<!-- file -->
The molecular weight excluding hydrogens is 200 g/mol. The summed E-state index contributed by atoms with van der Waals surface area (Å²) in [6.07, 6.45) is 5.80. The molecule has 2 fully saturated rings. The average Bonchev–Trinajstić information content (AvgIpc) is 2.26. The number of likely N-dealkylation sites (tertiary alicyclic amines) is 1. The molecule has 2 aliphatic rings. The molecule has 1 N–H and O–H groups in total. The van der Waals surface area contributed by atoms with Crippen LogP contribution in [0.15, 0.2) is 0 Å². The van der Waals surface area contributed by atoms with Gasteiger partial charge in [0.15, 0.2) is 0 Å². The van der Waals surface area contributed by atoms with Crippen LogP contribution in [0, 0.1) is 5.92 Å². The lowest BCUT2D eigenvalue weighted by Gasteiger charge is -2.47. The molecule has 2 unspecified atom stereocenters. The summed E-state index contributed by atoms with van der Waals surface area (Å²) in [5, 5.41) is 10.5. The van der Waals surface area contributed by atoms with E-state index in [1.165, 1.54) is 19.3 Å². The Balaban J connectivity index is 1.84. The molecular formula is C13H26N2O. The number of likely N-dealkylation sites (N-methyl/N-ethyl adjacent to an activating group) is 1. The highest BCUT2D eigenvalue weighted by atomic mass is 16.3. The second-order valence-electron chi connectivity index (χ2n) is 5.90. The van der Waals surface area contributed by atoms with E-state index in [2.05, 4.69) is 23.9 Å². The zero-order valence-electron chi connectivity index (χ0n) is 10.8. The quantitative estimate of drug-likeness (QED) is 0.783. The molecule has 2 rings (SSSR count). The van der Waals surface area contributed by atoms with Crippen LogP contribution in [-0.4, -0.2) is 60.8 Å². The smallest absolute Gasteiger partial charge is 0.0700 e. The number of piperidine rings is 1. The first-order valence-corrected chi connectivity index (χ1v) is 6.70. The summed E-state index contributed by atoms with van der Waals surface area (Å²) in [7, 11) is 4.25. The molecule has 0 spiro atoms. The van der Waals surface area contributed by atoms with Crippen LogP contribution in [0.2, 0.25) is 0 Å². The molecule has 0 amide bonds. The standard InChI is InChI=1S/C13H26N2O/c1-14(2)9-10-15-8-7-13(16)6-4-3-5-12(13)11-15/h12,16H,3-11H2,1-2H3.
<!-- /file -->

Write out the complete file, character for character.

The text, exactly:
The molecular weight excluding hydrogens is 200 g/mol. The summed E-state index contributed by atoms with van der Waals surface area (Å²) in [6.07, 6.45) is 5.80. The molecule has 2 fully saturated rings. The average Bonchev–Trinajstić information content (AvgIpc) is 2.26. The number of likely N-dealkylation sites (tertiary alicyclic amines) is 1. The molecule has 2 aliphatic rings. The molecule has 1 N–H and O–H groups in total. The van der Waals surface area contributed by atoms with Crippen LogP contribution in [0.15, 0.2) is 0 Å². The van der Waals surface area contributed by atoms with Gasteiger partial charge in [0.15, 0.2) is 0 Å². The van der Waals surface area contributed by atoms with Crippen LogP contribution in [0, 0.1) is 5.92 Å². The lowest BCUT2D eigenvalue weighted by Gasteiger charge is -2.47. The molecule has 2 unspecified atom stereocenters. The summed E-state index contributed by atoms with van der Waals surface area (Å²) in [5, 5.41) is 10.5. The van der Waals surface area contributed by atoms with E-state index in [1.165, 1.54) is 19.3 Å². The Balaban J connectivity index is 1.84. The molecular formula is C13H26N2O. The number of likely N-dealkylation sites (N-methyl/N-ethyl adjacent to an activating group) is 1. The highest BCUT2D eigenvalue weighted by atomic mass is 16.3. The second-order valence-electron chi connectivity index (χ2n) is 5.90. The van der Waals surface area contributed by atoms with E-state index in [2.05, 4.69) is 23.9 Å². The zero-order valence-electron chi connectivity index (χ0n) is 10.8. The quantitative estimate of drug-likeness (QED) is 0.783. The molecule has 2 rings (SSSR count). The van der Waals surface area contributed by atoms with Crippen LogP contribution in [-0.4, -0.2) is 60.8 Å². The smallest absolute Gasteiger partial charge is 0.0700 e. The number of piperidine rings is 1. The first-order valence-corrected chi connectivity index (χ1v) is 6.70. The summed E-state index contributed by atoms with van der Waals surface area (Å²) in [7, 11) is 4.25. The molecule has 0 spiro atoms. The van der Waals surface area contributed by atoms with Crippen LogP contribution in [0.2, 0.25) is 0 Å². The molecule has 0 amide bonds. The standard InChI is InChI=1S/C13H26N2O/c1-14(2)9-10-15-8-7-13(16)6-4-3-5-12(13)11-15/h12,16H,3-11H2,1-2H3.